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Number of Pages: 350
Vendor: Moody Publishers
Publication Date: 2003
|Dimensions: 8.25 X 5.50 (inches)|
Series: World War II Liberators
Arms of Deliverance, World War II Liberators Series #4Tricia GoyerMoody Publishers / 2006 / Trade Paperback$10.99 Retail:4.5 Stars Out Of 5 7 Reviews
$13.99Save 21% ($3.00)
BookwormMama14Age: 25-34Gender: Female5 Stars Out Of 5True Liberation Starts With ForgivenessJune 28, 2017BookwormMama14Age: 25-34Gender: FemaleQuality: 5Value: 5Meets Expectations: 5Europe is war torn and broken. But there is hope among the dust and ashes.
Tricia Goyer approaches World War II in a new light (for me at least). Beginning with the end of the war in Europe, we see the repercussions of the last 6 years of fighting.
Our three main characters include an American Sergeant, a wife of an SS guard, and a prisoner freed from the concentration camp Gusen. Sergeant Peter Scott is with the group of soldiers that liberated Gusen and the main camp Mauthausen. He finds friends and love in the least likely of places. Helen is struggling to make up for the wrongs her husband committed as a guard at the camp. Can she bring herself to forgive him for what he did? Michaela is on the road to recovery after spending years in the camps. Although it would seem that she has every right to hold on to bitterness and hate for all that she has been through, she chooses to trust in the Lord and forgive those that did her wrong.
I could not put this book down! This is by far one of the best books I have ever read. Tricia Goyer captured me from the minute I started reading. She is very vivid in her descriptions of the horrors found when the camps were liberated. I highly recommend this book, especially to anyone interested in WWII history. It sheds a whole new light on the war in Europe.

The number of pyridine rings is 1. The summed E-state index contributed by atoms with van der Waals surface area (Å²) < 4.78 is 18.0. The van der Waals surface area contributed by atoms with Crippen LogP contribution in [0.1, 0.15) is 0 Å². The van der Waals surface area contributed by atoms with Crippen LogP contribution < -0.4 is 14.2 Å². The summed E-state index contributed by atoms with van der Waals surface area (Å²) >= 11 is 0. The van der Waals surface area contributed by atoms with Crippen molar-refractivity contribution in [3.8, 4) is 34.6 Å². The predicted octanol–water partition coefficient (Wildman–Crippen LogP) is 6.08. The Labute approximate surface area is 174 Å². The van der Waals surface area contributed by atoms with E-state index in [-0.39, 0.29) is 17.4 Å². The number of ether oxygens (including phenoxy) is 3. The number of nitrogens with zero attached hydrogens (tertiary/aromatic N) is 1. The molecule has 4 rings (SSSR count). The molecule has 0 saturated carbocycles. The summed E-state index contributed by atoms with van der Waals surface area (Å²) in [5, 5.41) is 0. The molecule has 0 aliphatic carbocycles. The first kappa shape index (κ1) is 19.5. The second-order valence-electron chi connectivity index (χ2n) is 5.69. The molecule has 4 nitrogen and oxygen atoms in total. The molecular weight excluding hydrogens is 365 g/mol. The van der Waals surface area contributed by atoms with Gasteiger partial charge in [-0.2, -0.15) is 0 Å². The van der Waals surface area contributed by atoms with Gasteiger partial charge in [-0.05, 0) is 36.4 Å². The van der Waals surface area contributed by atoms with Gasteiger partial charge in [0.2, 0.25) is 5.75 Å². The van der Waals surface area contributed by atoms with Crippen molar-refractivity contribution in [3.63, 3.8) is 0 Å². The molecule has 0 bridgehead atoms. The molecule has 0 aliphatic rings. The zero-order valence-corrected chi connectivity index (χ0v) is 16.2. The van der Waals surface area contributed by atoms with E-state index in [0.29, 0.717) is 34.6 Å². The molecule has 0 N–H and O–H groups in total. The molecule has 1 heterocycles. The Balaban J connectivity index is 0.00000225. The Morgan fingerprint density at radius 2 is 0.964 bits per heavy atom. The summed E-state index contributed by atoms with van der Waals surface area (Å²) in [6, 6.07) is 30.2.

From Dust and Ashes is a beautiful story about forgiveness and the liberation that you receive in your spirit when you are lead by the Lord and forgiveness.
I purchased a copy of From Dust and Ashes for my personal library. I was not required to write a review. All opinions expressed are mine alone.
Edith Phillips4 Stars Out Of 5September 16, 2010Edith PhillipsLove historical novels. Very good writing and stroy telling. P.S. I remember the end of WWII what a day that was.
Meghan5 Stars Out Of 5September 2, 2010MeghanI 've read this book 2x so far and I absolutley love it! One of the best books I have ever read!! This book plays just like a movie and I was completely swept up in the story and the lives of the characters. I loved the themes of forgivness and spiritual liberation... very touching! I would love to see this book made into a movie!
Elayne Bair4 Stars Out Of 5July 24, 2008Elayne BairI just finished reading the book. I love historical fiction and this drew me into the lives of the characters. I even googled some of the places that were mentioned in the book. Good background reading for those studying WWII.We must not forget that time of history.
David Hollander4 Stars Out Of 5July 13, 2008David HollanderJust finished "From Dust To Ashes" and found it to be a very enjoyable read. The reality of the personal and relational struggles of WW2 were intriguing. I felt at times I was there with them. I appreciate American Soldiers being properly portrayed as liberators, and good hearted. My wife started reading it and couldn't put it down. Great Book!!!!!